Wearing latex in public is one of my favourite things to do. It’s an exciting and titillating way to wear rubber and something I have done on a number of occasions around the world. And when I say wearing latex, I mean head-to-toe, total coverage. Catsuit, hoods, gloves, the whole enchilada.
I know lots of other kinksters and fetishists who enjoy this as well, and there are few things as fun as a bunch of us gearing up and going out into public, usually downtown in a major city. Sometimes there is an occasion, such as the Montreal Fetish Weekend’s Photo Walk (an absolute blast, but make sure you are prepared for high heat and humidity), and the Vancouver Fetish Weekend Fetish Cruise. There’s no hiding fetish outfits under baggy clothing, no change room once you are inside the club. It’s all out in the open, front and center. Anonymity is basically guaranteed if you are wearing a hood. Once you realize that no one outside of your fetish friends has a clue who you are, you tend to relax and really enjoy it.
I have been walked around on a leash as well - collared, cuffed and coming to heel to my Mistress or whoever is leading me along. It’s super exciting and really appeals to my submissive nature. I love to observe the expressions of the public and passers-by who often don’t even seem to notice. In my experience, there are three main types of reactions:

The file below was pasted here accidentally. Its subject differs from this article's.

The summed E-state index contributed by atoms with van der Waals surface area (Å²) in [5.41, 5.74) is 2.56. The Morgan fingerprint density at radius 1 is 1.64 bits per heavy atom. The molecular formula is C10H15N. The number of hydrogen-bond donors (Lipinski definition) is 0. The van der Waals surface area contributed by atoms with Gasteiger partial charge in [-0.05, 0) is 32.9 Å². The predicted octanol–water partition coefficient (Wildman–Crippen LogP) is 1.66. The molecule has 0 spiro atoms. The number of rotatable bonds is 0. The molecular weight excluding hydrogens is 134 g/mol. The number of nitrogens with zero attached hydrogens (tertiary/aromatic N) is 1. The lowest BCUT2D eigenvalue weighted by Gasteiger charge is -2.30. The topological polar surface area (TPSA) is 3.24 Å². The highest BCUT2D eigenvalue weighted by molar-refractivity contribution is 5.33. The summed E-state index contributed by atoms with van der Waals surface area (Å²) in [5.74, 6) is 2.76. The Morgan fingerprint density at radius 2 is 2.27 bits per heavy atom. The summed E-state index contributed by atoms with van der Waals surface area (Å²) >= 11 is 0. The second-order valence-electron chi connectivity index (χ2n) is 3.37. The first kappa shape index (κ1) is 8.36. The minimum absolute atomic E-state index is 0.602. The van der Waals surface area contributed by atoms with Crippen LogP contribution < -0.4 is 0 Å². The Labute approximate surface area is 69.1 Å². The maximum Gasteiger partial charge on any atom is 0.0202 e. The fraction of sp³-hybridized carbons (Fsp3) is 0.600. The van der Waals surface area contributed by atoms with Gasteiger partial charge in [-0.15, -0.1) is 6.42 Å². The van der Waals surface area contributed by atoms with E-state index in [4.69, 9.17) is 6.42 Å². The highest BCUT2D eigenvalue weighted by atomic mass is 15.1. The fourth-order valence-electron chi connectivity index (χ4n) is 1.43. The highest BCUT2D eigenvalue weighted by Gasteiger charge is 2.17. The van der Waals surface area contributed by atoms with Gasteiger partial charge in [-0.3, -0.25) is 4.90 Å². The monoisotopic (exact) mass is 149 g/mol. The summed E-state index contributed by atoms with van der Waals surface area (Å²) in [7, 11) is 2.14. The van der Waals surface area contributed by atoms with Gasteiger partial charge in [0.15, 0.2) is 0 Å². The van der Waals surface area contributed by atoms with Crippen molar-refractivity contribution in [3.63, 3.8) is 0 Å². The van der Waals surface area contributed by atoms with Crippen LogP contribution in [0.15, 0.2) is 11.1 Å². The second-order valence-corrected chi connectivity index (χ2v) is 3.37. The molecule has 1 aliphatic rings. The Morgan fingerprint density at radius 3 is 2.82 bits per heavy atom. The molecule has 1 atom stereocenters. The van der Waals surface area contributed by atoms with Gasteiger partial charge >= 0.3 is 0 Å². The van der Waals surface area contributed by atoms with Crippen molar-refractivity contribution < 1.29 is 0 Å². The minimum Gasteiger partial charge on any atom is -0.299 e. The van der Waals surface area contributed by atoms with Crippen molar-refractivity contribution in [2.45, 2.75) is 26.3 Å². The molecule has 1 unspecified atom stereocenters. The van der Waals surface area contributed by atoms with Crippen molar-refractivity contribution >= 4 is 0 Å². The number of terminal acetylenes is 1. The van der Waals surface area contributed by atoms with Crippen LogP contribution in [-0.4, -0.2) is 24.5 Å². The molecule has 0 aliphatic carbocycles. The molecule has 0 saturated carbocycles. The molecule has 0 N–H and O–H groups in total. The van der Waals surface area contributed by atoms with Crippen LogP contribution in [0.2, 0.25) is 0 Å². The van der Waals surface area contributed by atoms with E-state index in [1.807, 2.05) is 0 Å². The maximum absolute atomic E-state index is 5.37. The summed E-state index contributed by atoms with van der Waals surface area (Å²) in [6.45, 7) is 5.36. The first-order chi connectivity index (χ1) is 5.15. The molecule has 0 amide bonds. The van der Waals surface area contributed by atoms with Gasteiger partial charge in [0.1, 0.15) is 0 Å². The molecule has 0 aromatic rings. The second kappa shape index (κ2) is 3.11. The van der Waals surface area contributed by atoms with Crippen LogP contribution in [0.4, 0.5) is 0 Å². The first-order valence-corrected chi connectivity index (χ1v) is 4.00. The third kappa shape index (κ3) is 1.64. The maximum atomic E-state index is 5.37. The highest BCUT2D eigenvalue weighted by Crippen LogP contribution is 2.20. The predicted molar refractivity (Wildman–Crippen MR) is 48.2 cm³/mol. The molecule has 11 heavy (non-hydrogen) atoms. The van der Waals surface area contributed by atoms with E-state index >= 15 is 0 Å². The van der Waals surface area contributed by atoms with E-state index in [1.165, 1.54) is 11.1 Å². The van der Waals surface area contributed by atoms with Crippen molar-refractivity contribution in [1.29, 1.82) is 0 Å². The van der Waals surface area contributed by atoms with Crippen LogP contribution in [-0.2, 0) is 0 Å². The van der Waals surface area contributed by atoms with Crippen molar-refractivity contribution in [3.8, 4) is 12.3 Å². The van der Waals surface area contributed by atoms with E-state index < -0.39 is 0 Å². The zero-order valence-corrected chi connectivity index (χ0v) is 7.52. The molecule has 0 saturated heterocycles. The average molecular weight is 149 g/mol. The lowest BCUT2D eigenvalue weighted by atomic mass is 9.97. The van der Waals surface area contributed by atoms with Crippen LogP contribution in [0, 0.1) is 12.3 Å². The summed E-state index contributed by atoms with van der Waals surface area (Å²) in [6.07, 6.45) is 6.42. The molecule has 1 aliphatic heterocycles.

- The Tunnel Vision - these people have no reaction, and don’t even look. Whether they are avoiding looking or are literally so absorbed in their world that they don’t even see it, who knows.
- The Double Take - these people notice and look and casually glance away before jerking their heads and staring. It takes a second for their brains to register something truly odd and then literally do a double-take, like in cartoons.
- The High Five - These people are the best. They are very vocal and supportive and immediately express their delight at our appearance and sometimes ask if they can have their photo taken. It’s super fun and reassuring. It all adds up to a life less ordinary and many people absolutely love that.
I have almost never been cat-called or ridiculed or verbally abused when all dressed up. I definitely make sure that I only go out in public in my gear in environments where I know there will be general acceptance (waltzing into a shitkicker bar in rural Texas is probably never going to happen), but I am still amazed at how few times I have had a bad experience.
I’ve gone into restaurants on a leash and have spent the meal kneeling at the table beside my Mistress and waiting for permission to eat or drink. In every single instance, the wait staff have been hugely supportive and have expressed their delight at the scenario. Only once has anyone asked me to tone it down, and this was in a nice lunch spot in Long Beach, California, where the manager came up to us and said they we were making some of the other patrons uncomfortable and requested that I take my hood off and sit at the table. I of course complied. Our server turned out to be kinky and we had a blast talking about bondage and rope.